The whole smorgasbord of possible climate change solutions is explored in Kim Stanley Robinson’s must-read cli-fi2 novel Ministry for the Future from last year. Of these, almost certainly the most important will be to fundamentally re-design the global financial system which currently continues to incentivise environmentally-damaging activity.

For this, the world’s central banks need to be brought around the table as early as possible. Reuters has a recent run-down of how some of the world’s central banks are starting to respond, including this entry for Te Pūtea Matua/RBNZ:

“RESERVE BANK OF NEW ZEALAND - The New Zealand central bank put $100 million into the Bank for International Settlements' U.S. dollar Green Bond Fund in 2019 and wants to use its balance sheet to meet climate change and sustainable finance goals.

It has said it will consider what adjustments it can make to its liquidity operations – including eligible collateral and pricing – to mitigate its own financial risks and to contribute to the development of the sustainable finance market.”

Not exactly radical action, then. Te Pūtea Matua’s Climate Change Strategy takes a similarly passive voice:

“Furthermore, it is not for financial policymakers to drive the transition to a low-carbon economy, nor is it our role to advocate one policy response over another. That is the role of government.”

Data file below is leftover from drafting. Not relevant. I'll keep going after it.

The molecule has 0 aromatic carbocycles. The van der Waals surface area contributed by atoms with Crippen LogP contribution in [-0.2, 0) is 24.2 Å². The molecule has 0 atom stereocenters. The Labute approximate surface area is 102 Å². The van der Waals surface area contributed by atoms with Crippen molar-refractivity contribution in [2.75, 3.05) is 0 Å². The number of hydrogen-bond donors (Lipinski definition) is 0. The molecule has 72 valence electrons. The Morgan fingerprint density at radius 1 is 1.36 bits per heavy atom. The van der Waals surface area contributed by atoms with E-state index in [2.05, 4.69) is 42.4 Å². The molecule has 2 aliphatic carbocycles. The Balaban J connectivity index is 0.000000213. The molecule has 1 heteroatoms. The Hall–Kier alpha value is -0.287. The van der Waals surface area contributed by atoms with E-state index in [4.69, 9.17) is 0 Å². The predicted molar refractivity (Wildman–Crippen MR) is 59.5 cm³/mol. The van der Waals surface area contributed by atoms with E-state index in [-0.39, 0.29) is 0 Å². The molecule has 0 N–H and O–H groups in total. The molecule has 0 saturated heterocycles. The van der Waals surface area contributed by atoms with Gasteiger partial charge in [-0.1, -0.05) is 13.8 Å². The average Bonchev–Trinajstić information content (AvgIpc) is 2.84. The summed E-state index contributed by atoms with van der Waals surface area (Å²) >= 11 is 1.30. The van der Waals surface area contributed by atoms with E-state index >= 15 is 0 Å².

Well therein lies the problem…

Their recent response to the Climate Change Commission’s draft advice admits that their current modelling is short-termist:

“While much of our own analysis of the New Zealand economy is aimed at understanding how Reserve Bank policy instruments can best serve our mandate over the short to medium term, we are currently also engaged with longer term scenarios produced by the NGFS. The NGFS is developing four scenarios:

• Orderly: Early, ambitious action to a net zero CO2 emissions economy.

• Disorderly: Action that is late, disruptive, sudden and/or unanticipated.

• Hot house world: Limited action leads to a hot house world with significant global warming and, as a result, strongly increased exposure to physical risks.

• Too little, too late: with both high transition and physical risk.”

The IPCC advice seems to make the “Orderly” scenario less and less likely.

*Now* feels like urgent action time for Te Pūtea Matua to step up on at least two fronts domestically and help force the pace of the political debate: